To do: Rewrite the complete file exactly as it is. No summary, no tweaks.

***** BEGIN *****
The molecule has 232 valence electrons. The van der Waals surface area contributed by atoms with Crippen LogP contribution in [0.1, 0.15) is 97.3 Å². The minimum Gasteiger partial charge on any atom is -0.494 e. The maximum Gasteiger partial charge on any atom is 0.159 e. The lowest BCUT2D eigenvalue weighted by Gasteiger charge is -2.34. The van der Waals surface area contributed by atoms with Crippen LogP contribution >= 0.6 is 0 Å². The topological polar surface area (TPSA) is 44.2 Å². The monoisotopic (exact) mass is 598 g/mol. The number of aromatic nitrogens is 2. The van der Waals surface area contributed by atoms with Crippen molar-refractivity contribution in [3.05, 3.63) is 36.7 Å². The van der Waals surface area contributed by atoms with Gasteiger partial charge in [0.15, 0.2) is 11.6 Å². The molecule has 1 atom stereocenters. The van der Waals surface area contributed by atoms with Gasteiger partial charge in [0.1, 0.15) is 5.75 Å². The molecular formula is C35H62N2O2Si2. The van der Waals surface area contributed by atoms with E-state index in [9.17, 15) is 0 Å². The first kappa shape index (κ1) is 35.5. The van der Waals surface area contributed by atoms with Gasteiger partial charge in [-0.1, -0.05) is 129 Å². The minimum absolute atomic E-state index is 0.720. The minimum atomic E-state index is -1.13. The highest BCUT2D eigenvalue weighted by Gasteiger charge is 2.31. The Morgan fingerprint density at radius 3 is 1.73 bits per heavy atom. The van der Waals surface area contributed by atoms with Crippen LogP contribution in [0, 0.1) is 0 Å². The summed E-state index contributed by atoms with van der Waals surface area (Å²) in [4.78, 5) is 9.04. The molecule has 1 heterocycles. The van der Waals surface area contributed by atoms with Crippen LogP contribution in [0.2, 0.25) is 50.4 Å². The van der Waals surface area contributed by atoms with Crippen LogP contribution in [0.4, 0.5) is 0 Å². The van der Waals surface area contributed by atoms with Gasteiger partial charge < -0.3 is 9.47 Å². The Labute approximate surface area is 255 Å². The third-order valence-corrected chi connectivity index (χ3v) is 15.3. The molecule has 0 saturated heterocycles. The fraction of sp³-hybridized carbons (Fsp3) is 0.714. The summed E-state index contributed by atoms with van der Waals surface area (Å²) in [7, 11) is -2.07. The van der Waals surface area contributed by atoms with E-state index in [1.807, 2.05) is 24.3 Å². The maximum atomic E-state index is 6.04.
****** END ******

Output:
The molecule has 232 valence electrons. The van der Waals surface area contributed by atoms with Crippen LogP contribution in [0.1, 0.15) is 97.3 Å². The minimum Gasteiger partial charge on any atom is -0.494 e. The maximum Gasteiger partial charge on any atom is 0.159 e. The lowest BCUT2D eigenvalue weighted by Gasteiger charge is -2.34. The van der Waals surface area contributed by atoms with Crippen LogP contribution >= 0.6 is 0 Å². The topological polar surface area (TPSA) is 44.2 Å². The monoisotopic (exact) mass is 598 g/mol. The number of aromatic nitrogens is 2. The van der Waals surface area contributed by atoms with Crippen molar-refractivity contribution in [3.05, 3.63) is 36.7 Å². The van der Waals surface area contributed by atoms with Gasteiger partial charge in [0.15, 0.2) is 11.6 Å². The molecule has 1 atom stereocenters. The van der Waals surface area contributed by atoms with Gasteiger partial charge in [0.1, 0.15) is 5.75 Å². The molecular formula is C35H62N2O2Si2. The van der Waals surface area contributed by atoms with E-state index in [9.17, 15) is 0 Å². The first kappa shape index (κ1) is 35.5. The van der Waals surface area contributed by atoms with Gasteiger partial charge in [-0.1, -0.05) is 129 Å². The minimum absolute atomic E-state index is 0.720. The minimum atomic E-state index is -1.13. The highest BCUT2D eigenvalue weighted by Gasteiger charge is 2.31. The Morgan fingerprint density at radius 3 is 1.73 bits per heavy atom. The van der Waals surface area contributed by atoms with Crippen LogP contribution in [0, 0.1) is 0 Å². The summed E-state index contributed by atoms with van der Waals surface area (Å²) in [4.78, 5) is 9.04. The molecule has 1 heterocycles. The van der Waals surface area contributed by atoms with Crippen LogP contribution in [0.2, 0.25) is 50.4 Å². The van der Waals surface area contributed by atoms with Crippen LogP contribution in [0.4, 0.5) is 0 Å². The van der Waals surface area contributed by atoms with Gasteiger partial charge < -0.3 is 9.47 Å². The Labute approximate surface area is 255 Å². The third-order valence-corrected chi connectivity index (χ3v) is 15.3. The molecule has 0 saturated heterocycles. The fraction of sp³-hybridized carbons (Fsp3) is 0.714. The summed E-state index contributed by atoms with van der Waals surface area (Å²) in [7, 11) is -2.07. The van der Waals surface area contributed by atoms with E-state index in [1.807, 2.05) is 24.3 Å². The maximum atomic E-state index is 6.04.